After a weekend of heavy snow across much of the UK, everyone is asking, ‘is there going to be much let up from the cold?’ Well, at the moment it’s unlikely. The UK has been experiencing it’s coldest March since 1969 and is close to becoming the coldest month of the year so far (Philip Eden, 2013), a big comparison to last year when March was the 3rd warmest on record! Across much of Europe temperatures are at least 5 degrees below the seasonal average and across parts of Eastern Europe and western Russia, temperatures are up to 14 degrees below the norm. So what is going on?
There are a couple of reasons for this unseasonably cold March we have been experiencing and what is likely to be an unseasonably cold start to April too, but they are all interlinked. The jet stream is in the wrong position. Normally during spring, the jet stream begins to push northwards across the UK so that we are positioned south of it. However, at the moment it has remained positioned across southern Europe, just north of Spain and Italy (as illustrated by the bottom image). Due to the abnormal positioning of the jet stream the Greenland high pressure system has dominated Europe’s weather and climate.
The Greenland high pressure is always positioned close to Greenland and often just north of Iceland. It balances out with a second high pressure system across the Archipelago of the Azores, known as the Azores high. The balance between the two is known as the North Atlantic Oscillation Index (NAOI). If the Greenland high is dominating, then it is described as a negative NAOI and if the Azores high is it is a positive NAOI.
During the last few weeks the NAOI has been more negative as the high pressure across Greenland has become blocking. This has caused easterly winds to influence the UK. The winds come from the polar continental air mass from northern Europe and Russia, which is associated with cold temperatures and snow during the winter months. Since 2010 the UK has been dominated by a negative NAOI with only two short periods of a positive NAOI. This unusual behaviour has lead to the cooler and more disappointing summers over the last few years. So why is this?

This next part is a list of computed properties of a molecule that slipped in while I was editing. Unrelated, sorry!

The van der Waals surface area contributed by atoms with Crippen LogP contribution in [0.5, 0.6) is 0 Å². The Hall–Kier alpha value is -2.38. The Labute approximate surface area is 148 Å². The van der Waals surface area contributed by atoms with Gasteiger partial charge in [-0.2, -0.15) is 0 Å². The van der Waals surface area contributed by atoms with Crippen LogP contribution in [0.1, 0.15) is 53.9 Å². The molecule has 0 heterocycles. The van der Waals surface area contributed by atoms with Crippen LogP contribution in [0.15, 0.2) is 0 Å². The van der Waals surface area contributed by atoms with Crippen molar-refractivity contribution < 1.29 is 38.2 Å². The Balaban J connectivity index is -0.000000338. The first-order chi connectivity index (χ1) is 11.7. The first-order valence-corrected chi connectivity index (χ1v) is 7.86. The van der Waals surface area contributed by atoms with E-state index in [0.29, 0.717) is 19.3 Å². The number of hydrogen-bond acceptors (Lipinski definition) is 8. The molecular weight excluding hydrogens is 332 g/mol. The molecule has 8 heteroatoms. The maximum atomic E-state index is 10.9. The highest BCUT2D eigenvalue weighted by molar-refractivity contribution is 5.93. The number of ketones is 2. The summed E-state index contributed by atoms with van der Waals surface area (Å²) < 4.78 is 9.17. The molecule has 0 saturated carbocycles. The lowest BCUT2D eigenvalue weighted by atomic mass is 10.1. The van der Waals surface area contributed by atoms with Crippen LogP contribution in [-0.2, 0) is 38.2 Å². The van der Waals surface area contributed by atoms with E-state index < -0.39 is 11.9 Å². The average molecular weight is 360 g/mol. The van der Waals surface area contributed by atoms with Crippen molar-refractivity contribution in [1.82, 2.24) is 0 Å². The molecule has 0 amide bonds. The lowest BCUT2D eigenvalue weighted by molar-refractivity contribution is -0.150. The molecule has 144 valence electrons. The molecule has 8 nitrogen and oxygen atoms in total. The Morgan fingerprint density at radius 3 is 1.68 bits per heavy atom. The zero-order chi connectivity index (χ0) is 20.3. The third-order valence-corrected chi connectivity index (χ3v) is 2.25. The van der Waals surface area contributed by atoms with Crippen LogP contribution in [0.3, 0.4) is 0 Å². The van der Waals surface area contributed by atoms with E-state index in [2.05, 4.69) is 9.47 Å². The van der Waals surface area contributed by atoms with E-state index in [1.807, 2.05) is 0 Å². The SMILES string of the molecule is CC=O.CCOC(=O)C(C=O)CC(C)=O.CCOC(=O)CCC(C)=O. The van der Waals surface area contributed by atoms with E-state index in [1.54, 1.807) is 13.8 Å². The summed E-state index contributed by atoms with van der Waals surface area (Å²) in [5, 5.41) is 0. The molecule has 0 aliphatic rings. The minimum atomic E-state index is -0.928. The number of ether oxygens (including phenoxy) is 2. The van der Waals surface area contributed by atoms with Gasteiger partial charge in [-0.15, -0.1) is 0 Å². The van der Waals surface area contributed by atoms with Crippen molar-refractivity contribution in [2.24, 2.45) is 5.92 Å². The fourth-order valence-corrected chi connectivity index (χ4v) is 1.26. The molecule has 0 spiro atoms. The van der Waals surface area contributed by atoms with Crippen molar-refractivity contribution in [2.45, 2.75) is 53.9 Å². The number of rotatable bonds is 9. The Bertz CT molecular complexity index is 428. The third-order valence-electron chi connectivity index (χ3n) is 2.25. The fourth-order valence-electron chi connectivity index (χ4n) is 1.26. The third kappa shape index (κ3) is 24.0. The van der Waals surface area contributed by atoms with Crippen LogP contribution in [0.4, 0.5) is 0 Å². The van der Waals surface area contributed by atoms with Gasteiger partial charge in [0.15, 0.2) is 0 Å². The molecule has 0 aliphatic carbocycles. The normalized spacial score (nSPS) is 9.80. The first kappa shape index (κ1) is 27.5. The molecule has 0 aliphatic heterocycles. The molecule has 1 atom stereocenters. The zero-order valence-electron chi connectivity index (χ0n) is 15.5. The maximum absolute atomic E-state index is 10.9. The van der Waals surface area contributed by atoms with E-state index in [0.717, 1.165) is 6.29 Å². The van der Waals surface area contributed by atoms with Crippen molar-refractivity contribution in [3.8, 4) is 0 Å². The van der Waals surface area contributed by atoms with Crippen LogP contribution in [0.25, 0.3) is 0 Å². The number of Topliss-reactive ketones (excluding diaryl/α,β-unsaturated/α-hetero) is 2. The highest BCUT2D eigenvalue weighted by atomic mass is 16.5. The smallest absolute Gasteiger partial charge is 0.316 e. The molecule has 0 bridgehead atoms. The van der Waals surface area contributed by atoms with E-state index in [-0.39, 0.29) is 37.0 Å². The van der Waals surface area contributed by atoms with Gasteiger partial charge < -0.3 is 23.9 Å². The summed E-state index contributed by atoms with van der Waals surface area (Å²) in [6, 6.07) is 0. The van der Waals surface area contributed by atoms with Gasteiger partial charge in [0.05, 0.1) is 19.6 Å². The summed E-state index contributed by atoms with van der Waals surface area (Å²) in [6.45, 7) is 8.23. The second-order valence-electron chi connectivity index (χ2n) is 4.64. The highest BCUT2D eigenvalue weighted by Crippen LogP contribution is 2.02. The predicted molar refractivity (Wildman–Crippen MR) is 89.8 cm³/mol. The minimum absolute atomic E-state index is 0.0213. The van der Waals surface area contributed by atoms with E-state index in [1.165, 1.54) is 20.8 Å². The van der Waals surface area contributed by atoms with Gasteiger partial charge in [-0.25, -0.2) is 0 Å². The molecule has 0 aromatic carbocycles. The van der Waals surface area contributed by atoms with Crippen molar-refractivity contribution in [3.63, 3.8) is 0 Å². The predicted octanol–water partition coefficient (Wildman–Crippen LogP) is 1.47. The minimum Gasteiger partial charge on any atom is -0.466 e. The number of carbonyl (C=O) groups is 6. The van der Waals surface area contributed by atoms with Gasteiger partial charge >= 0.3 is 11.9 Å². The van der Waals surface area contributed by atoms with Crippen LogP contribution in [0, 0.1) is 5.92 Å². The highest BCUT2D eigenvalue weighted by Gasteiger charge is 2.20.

There could be a number of reasons for the unusual movements of the jet stream and the strong negative NAOI. The most obvious, being climate change and the increase of greenhouse gases in the atmosphere. However, it could also be due to normal variation in the climate, there have been other occurrences similar to this in the past. At the moment it is too early to put a definite reason behind this unseasonably cold start to spring, but there will be lots of research into it as time progresses.
As for it getting any warmer in the new future, the models are still suggesting it will remain cold as the Greenland high continues to build. However, as of today there are some glimmers of hope of westerly winds beginning to push back into the UK in mid-April bringing some milder and more normal spring conditions to the UK.